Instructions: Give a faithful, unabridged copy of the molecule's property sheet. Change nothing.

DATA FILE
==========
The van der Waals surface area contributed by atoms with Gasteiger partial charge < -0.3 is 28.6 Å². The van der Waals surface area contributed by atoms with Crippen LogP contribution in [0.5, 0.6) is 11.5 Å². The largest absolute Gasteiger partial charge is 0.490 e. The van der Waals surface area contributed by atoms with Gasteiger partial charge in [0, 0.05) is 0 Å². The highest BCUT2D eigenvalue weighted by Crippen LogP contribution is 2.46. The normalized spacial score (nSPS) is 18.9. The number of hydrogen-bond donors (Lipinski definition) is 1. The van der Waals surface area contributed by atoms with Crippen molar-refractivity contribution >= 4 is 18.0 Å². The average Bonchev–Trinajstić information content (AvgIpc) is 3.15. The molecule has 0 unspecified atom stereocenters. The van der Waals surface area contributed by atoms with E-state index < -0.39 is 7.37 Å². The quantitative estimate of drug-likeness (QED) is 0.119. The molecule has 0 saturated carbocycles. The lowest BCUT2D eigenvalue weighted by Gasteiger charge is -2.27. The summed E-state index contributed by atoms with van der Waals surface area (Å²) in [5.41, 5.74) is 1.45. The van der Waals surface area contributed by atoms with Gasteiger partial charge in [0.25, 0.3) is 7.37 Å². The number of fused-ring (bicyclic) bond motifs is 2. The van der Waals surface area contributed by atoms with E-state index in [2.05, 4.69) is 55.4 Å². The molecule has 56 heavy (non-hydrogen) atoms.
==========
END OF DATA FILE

The van der Waals surface area contributed by atoms with Gasteiger partial charge < -0.3 is 28.6 Å². The van der Waals surface area contributed by atoms with Crippen LogP contribution in [0.5, 0.6) is 11.5 Å². The largest absolute Gasteiger partial charge is 0.490 e. The van der Waals surface area contributed by atoms with Gasteiger partial charge in [0, 0.05) is 0 Å². The highest BCUT2D eigenvalue weighted by Crippen LogP contribution is 2.46. The normalized spacial score (nSPS) is 18.9. The number of hydrogen-bond donors (Lipinski definition) is 1. The van der Waals surface area contributed by atoms with Crippen molar-refractivity contribution >= 4 is 18.0 Å². The average Bonchev–Trinajstić information content (AvgIpc) is 3.15. The molecule has 0 unspecified atom stereocenters. The van der Waals surface area contributed by atoms with E-state index < -0.39 is 7.37 Å². The quantitative estimate of drug-likeness (QED) is 0.119. The molecule has 0 saturated carbocycles. The lowest BCUT2D eigenvalue weighted by Gasteiger charge is -2.27. The summed E-state index contributed by atoms with van der Waals surface area (Å²) in [5.41, 5.74) is 1.45. The van der Waals surface area contributed by atoms with Gasteiger partial charge in [0.25, 0.3) is 7.37 Å². The number of fused-ring (bicyclic) bond motifs is 2. The van der Waals surface area contributed by atoms with E-state index in [2.05, 4.69) is 55.4 Å². The molecule has 56 heavy (non-hydrogen) atoms.